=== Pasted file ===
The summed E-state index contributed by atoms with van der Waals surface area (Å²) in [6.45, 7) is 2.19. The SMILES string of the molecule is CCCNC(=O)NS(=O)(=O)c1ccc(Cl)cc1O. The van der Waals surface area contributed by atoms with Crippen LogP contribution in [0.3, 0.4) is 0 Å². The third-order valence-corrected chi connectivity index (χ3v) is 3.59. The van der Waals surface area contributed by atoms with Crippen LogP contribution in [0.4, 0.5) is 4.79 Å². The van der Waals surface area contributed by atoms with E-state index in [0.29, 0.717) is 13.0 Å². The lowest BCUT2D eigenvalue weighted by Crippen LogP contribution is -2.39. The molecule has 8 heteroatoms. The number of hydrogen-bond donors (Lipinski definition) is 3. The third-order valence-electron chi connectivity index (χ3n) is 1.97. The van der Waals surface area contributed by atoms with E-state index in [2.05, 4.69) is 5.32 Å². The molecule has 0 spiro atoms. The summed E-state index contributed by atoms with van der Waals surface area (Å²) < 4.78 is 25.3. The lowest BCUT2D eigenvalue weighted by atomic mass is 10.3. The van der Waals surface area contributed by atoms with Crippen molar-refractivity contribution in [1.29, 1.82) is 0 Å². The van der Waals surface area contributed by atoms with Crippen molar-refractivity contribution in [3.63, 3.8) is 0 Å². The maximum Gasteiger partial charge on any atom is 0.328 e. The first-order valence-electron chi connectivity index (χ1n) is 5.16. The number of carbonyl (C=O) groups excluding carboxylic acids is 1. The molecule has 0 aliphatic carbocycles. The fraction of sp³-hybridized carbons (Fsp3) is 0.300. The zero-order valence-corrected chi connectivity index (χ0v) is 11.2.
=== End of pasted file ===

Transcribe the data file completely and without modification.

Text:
The summed E-state index contributed by atoms with van der Waals surface area (Å²) in [6.45, 7) is 2.19. The SMILES string of the molecule is CCCNC(=O)NS(=O)(=O)c1ccc(Cl)cc1O. The van der Waals surface area contributed by atoms with Crippen LogP contribution in [0.3, 0.4) is 0 Å². The third-order valence-corrected chi connectivity index (χ3v) is 3.59. The van der Waals surface area contributed by atoms with Crippen LogP contribution in [0.4, 0.5) is 4.79 Å². The van der Waals surface area contributed by atoms with E-state index in [0.29, 0.717) is 13.0 Å². The lowest BCUT2D eigenvalue weighted by Crippen LogP contribution is -2.39. The molecule has 8 heteroatoms. The number of hydrogen-bond donors (Lipinski definition) is 3. The third-order valence-electron chi connectivity index (χ3n) is 1.97. The van der Waals surface area contributed by atoms with E-state index in [2.05, 4.69) is 5.32 Å². The molecule has 0 spiro atoms. The summed E-state index contributed by atoms with van der Waals surface area (Å²) < 4.78 is 25.3. The lowest BCUT2D eigenvalue weighted by atomic mass is 10.3. The van der Waals surface area contributed by atoms with Crippen molar-refractivity contribution in [1.29, 1.82) is 0 Å². The van der Waals surface area contributed by atoms with Crippen molar-refractivity contribution in [3.63, 3.8) is 0 Å². The maximum Gasteiger partial charge on any atom is 0.328 e. The first-order valence-electron chi connectivity index (χ1n) is 5.16. The number of carbonyl (C=O) groups excluding carboxylic acids is 1. The molecule has 0 aliphatic carbocycles. The fraction of sp³-hybridized carbons (Fsp3) is 0.300. The zero-order valence-corrected chi connectivity index (χ0v) is 11.2.